Black onion seed in Malvik

A first for my garden and something I hadn’t thought was possible until a couple of years ago. I harvested black onion seed for the first time this autumn.

These are the seeds of Nigella sativa (also known as black caraway, black cumin, nigella, kalojeere, siyah daneh or kalonji; Norwegian: legesvartkarve / svartfrø) are probably best known in Western Europe as a spice used in particular on Indian naan bread. It’s also ground as part of a 5-seed spice mix (panch phoron) used in Bangladesh, Eastern India and Nepal, together with fenugreek, nigella, cumin, black mustard and fennel in about equal parts. They are also used in the Middle East, for example in Armenian String Cheese (see https://www.google.com/search?q=armenian+string+cheese+with+nigella+seeds) and, in Palestine, the seeds are ground into qizha paste, first soaked in salt water overnight, then roasted in an oven, and dried in the sun before grinding!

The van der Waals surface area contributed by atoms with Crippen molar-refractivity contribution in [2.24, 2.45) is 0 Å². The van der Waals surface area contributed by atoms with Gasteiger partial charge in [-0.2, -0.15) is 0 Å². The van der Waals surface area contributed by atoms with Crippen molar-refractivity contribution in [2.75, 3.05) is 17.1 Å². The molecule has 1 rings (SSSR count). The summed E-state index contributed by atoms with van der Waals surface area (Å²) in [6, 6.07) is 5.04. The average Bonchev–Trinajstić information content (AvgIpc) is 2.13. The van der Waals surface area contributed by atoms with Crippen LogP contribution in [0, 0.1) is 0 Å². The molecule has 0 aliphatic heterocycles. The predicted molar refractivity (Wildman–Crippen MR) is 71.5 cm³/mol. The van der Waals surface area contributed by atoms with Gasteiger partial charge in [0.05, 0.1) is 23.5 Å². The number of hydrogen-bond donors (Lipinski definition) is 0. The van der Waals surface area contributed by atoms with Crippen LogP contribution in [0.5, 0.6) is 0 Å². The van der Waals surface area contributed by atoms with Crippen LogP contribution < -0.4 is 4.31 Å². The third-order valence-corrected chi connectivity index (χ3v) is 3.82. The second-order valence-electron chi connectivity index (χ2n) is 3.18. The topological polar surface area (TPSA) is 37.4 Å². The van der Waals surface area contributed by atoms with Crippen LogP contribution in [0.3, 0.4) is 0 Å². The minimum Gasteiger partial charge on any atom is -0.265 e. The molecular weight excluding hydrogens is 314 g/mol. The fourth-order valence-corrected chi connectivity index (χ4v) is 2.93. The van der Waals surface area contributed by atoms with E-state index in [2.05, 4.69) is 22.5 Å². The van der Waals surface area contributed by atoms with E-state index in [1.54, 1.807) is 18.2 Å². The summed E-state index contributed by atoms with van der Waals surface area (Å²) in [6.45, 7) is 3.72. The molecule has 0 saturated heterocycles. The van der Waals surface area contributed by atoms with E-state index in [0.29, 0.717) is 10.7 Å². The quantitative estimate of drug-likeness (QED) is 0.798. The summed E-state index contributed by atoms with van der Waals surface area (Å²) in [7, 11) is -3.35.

I tried growing Nigella sativa in 2008 when I still had a greenhouse. I germinated seed in a spice packet, but even in the greenhouse there was no yield. Then two years ago, a member of KVANN (Norwegian Seed Savers), Hildur Hauksdóttir of the Domkirkodden Herb Garden in Hamar, Norway offered seed of Nigella sativa through our yearbook! She reported that they grew well in Hamar (which is a little north of Oslo).
I obtained seed from Hildur and, now, have harvested seed for the first time outside without protection although they were started indoors.!
There a reportedly some 22 known varieties in India, the second biggest producer (6 mill. ha), behind Turkey at 8 mill. ha.  (a small amount is grown in the US).
I guess Hildur’s seed were a hardier variety than the seed I used in the past  and I will now offer these to other members of KVANN!

Although the flowers aren’t as large as other Nigella species such as ornamental Love-in-a-mist (which can also be used) it is still quite pretty in flower!

Seed pods
Young seedlings

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